Paul Erdos was the greatest mathematician of the 20th century, and probably one of the greatest mathematicians of all time. He published more mathematics than almost anyone in history (except for Euler, who kept publishing even after he went blind), and he collaborated with more coauthors than anyone else EVER. In fact, he collaborated with so many people that everyone else in the mathematical community started keeping track of how many degrees of co-authorship connection they were separated from Erdos by (he exchanged mathematical ideas promiscuously, so almost everybody had one), and hence the Erdos number was born.
As an adolescent, the mathematical giants of the past were my version of gods and heroes (Archimedes and Fermat being two of my favorites), and most of them seemed as distant in space and time as King Arthur and Sir Lancelot, but Erdos landed a lot closer to home: he was in residence at the University of Memphis, an hour away from where I was growing up, sometime when I was between between the ages diapers and discovering math. This was an empowering revelation when it came to me later, comparable to the time I was assigned a teaching staff mailbox at San Diego State University and discovered that I shared the mailroom with Vernor Vinge (a computer scientist and science fiction author who is another one of my heroes).
Paul Erdos did math roughly 20 hours per day for most of his long adult life. You might say a few sacrifices were made along the way. Paul never owned anything, never kept any money (whatever he made or was gifted he gave away to scholarship funds), and never could take care of himself. After his mother died, he was helpless to do so much as butter his own bread. He traveled from city to city with all his belongings in two suitcases (which were half empty). Fortunately there was always some cutting edge mathematics department willing to take ol’ Paul in, and the faculty members, who catered to his every need, considered it a rare and priceless opportunity to be connected with this gem of the mathematical community.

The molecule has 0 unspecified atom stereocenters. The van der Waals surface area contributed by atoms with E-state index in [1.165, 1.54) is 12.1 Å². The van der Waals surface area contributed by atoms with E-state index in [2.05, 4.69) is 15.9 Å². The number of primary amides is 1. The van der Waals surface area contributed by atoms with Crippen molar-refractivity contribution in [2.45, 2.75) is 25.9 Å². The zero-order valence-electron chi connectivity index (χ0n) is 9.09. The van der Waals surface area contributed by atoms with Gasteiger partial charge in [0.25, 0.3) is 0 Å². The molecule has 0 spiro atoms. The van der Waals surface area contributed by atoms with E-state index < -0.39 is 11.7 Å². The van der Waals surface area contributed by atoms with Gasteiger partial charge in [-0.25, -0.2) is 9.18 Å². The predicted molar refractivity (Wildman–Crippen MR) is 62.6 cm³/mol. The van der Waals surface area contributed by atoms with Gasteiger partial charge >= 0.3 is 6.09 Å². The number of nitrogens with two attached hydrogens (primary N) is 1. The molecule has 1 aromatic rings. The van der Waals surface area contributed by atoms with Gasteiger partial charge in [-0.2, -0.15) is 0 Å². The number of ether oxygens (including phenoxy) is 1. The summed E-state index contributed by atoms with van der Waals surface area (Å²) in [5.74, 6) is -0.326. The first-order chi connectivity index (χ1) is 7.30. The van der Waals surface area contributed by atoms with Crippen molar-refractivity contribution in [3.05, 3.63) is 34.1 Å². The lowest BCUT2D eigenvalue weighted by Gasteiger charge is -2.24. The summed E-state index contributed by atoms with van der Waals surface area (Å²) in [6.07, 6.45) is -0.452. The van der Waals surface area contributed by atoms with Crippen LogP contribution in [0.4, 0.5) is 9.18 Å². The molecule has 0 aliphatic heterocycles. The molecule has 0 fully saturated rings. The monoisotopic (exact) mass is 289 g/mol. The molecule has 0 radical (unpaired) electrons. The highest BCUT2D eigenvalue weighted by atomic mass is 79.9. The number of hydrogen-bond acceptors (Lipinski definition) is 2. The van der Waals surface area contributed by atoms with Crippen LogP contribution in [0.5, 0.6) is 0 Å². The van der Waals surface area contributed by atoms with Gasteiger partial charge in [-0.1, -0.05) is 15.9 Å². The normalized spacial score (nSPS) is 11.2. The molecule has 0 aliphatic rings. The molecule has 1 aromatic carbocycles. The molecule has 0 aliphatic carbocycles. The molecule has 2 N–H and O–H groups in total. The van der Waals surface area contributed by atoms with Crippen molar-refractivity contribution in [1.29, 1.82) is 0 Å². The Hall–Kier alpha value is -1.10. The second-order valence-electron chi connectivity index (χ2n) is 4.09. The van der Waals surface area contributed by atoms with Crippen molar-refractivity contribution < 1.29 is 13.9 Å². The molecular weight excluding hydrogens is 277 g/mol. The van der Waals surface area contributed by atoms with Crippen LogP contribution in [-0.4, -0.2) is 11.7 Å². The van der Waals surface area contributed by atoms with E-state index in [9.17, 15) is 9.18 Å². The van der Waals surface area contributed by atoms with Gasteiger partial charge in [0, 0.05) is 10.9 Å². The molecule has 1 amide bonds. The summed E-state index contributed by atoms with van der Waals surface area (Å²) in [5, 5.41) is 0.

If you asked ol’ Paul what his secret was, you might have gotten him to tell you it was being addicted to speed (one of those suitcases typically contained a pharmacopeia to rival that of Hunter S. Thompson). But, he would have added, don’t tell the kids–they shouldn’t do it.
Why he’s my hero: Paul lived a life of total passion and total selfless contribution. He was also a great inspirer, a great connector, and lived fruitfully to a ripe old age. Here’s to you Paul, for being weird and loved for it.
Here are a couple of biographies of Paul Erdos: